Does half a second matter?

I’ve gotten into an interesting discussion on a mailing list at work – the debate is in part about whether we should care if a search engine results page takes an extra half second to load and render, vs. rendering almost instantaneously.

(Now, bear in the mind that this mailing list is so random in composition and topic that it even has “random” in its name. It’s a random assortment of Y! engineers venting randomly about whatever random thing has gotten up their collective or individual noses lately. And most important of all, these are mostly not people who study user behavior full-time, and (mostly) not people who are going to affect our own render time for search result pages…. but the reactions are interesting.)

Several people have opined that load/render time of 0.5 seconds vs., say, 0.05 seconds couldn’t possibly make any difference to users. What impresses me most about this reaction is not the opinion itself, but the certitude — they seem to be 100% sure that differences of this magnitude can’t matter, based on some combination (I assume) of introspection and back-of-the-envelope thinking.

Myself, I believe that the shorter the timescales get, the less helpful introspection is going to be, and the more we’re in the purview of experimental psychology. I mean, I know that I become annoyed during the many-second wait for Technorati search results to display, and I think my self-report of annoyance should carry some weight. But I also know that I don’t know exactly how I return a ping-pong serve or block a foosball shot, and that an expert could well tell me something I don’t know about what’s going on during those tenths of a second.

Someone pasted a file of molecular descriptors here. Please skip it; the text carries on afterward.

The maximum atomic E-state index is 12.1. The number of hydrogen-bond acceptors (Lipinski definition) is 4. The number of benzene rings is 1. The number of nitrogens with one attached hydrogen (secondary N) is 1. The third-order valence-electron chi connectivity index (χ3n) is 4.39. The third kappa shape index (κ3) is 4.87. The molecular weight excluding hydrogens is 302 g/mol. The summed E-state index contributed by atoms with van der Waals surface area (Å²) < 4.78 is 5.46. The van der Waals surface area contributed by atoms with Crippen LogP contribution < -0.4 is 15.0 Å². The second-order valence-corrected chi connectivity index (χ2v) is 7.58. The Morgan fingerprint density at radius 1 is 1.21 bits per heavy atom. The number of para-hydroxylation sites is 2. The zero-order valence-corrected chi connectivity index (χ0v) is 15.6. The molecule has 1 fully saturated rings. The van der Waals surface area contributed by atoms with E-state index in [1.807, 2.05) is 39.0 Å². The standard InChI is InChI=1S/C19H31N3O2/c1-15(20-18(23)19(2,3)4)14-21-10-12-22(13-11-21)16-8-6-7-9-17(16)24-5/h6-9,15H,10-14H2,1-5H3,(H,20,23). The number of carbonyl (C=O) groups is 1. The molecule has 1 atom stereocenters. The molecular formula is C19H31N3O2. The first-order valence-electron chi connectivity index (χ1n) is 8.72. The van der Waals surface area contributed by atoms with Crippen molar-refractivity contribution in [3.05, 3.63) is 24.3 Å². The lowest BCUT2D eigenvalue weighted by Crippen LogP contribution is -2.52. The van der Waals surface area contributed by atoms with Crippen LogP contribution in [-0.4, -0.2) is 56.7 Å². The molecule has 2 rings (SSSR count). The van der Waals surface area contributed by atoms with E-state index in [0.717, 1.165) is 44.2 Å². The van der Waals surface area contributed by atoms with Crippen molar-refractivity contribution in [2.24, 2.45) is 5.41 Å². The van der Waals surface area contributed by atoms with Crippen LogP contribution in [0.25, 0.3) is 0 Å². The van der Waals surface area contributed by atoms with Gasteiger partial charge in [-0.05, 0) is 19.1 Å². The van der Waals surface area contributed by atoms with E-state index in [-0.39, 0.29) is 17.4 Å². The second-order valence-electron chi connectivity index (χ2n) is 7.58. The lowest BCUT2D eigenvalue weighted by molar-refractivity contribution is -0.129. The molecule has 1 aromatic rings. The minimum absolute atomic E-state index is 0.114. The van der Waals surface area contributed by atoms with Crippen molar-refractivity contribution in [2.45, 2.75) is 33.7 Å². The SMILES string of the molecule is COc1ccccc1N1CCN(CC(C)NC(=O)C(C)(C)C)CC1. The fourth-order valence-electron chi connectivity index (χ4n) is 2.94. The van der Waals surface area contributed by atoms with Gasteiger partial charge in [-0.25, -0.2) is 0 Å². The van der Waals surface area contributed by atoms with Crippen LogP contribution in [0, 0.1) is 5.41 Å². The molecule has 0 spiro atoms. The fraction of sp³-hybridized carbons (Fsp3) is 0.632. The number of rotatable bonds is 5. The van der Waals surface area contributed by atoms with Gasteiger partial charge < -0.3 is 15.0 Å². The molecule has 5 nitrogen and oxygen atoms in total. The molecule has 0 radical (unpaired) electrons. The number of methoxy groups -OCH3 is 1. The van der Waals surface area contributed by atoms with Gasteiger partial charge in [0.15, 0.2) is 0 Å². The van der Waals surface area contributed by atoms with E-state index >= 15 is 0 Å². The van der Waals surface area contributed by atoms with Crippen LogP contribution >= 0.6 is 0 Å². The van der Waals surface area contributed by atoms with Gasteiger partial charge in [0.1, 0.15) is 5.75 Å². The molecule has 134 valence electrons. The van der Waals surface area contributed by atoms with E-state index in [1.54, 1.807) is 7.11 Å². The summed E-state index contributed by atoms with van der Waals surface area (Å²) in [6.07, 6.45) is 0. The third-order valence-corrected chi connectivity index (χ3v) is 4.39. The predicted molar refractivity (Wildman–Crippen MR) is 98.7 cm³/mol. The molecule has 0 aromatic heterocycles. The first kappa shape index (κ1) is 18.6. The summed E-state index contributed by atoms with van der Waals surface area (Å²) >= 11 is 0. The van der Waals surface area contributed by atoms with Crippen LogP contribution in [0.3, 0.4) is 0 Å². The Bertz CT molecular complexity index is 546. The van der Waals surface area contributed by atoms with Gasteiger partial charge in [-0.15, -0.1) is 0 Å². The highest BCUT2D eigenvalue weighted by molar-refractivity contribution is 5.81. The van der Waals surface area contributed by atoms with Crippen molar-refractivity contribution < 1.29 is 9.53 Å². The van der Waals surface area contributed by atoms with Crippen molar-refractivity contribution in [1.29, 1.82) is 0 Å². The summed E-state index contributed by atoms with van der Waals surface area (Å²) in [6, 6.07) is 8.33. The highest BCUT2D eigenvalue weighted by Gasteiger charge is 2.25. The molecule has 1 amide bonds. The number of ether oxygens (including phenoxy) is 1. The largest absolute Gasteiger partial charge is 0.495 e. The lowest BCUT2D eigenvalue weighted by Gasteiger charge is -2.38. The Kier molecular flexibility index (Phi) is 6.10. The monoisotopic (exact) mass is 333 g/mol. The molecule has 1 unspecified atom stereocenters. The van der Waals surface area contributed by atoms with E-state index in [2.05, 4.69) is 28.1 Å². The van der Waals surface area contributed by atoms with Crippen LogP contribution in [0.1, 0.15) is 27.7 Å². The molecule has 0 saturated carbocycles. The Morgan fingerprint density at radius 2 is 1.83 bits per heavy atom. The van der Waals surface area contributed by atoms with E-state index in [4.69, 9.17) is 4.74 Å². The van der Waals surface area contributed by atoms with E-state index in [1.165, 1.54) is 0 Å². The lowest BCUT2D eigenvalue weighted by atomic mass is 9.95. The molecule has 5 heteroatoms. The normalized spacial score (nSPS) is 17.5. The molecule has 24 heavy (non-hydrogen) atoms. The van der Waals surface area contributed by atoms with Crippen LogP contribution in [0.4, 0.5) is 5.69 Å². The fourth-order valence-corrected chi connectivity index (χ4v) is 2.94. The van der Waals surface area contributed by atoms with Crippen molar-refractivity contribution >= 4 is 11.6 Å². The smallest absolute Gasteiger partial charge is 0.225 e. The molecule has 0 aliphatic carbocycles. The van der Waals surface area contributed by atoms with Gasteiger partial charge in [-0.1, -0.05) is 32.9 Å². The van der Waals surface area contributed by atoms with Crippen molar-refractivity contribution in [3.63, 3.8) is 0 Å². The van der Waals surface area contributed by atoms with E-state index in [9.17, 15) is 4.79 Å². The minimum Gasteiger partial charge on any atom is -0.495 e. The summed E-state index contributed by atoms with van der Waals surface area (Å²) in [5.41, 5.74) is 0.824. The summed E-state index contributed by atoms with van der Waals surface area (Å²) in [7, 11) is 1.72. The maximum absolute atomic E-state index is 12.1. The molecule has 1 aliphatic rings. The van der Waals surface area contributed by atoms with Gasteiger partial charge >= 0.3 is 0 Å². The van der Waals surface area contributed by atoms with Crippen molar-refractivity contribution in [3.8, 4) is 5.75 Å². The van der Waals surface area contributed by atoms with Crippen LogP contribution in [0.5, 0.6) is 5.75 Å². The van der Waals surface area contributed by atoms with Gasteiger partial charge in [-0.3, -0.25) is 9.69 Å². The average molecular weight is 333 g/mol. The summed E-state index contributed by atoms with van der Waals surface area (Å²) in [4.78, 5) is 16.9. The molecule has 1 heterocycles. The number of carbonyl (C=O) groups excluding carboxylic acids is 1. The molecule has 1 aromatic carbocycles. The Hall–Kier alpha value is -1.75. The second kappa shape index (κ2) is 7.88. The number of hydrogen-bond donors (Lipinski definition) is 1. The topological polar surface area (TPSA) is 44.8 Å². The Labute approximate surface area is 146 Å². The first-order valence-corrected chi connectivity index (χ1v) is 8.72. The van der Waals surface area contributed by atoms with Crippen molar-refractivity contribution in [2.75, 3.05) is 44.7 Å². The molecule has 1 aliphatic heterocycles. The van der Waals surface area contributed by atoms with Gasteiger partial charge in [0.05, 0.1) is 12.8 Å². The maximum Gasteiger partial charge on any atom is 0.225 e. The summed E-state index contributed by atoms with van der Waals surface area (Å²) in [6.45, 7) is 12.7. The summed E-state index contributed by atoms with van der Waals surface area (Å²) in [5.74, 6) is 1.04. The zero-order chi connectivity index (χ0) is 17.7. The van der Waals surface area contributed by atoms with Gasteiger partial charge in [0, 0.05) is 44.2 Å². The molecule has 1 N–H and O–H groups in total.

I have seen a study indicating that a 50-millisecond (i.e. 0.05 second) exposure to a web page is sufficient for a user to form a visual like/dislike opinion. Now, take a time that is ten times that long (0.5 seconds), and ask yourself – is it impossible that users form a like/dislike opinion during that interval based on the failure of the page to finish rendering?

My own guess (and here I’m just speculating wildly) is that on any one search it doesn’t make any difference whether the page renders in 50 msecs or 500 msecs. But over time, particularly with repeated sequential queries, there could be a cumulative effect where the service feels slightly draggy at 500 msec (and refreshingly zippy at 50 msec) and that this could affect people’s affection for the product, _even_ if they cannot articulate what it is they like or don’t like. What do you think?

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3 Responses to Does half a second matter?

  1. Adam says:

    I agree with you, Tim. It makes sense to me that with a bunch of searches in a row, half a second here and there will feel slow.

  2. Michael Hannemann says:

    I think half a second might matter. I’ve also seen the study which said that people judge web page quality in 0.05 seconds — my recollection of it is not that they like or dislike it in that short span of time, but they accurately predict what the overall opinion is about the quality of the web page in that time. That’s a much more interesting conclusion (and I hope I’m remembering it right). While it doesn’t necessarily mean that a half a second wait for a page to download and render dooms the site, it does indicate that people do notice.

    (I can’t resist quoting Carrie Fisher here: “Immediate gratification takes too long.”)

  3. Joe Hunkins says:

    I agree that over time even a half second would be noticeable assuming the “other search” was giving similar results in less time. However I’d be happy to wait longer if the results were better, especially for really specific and complex queries.

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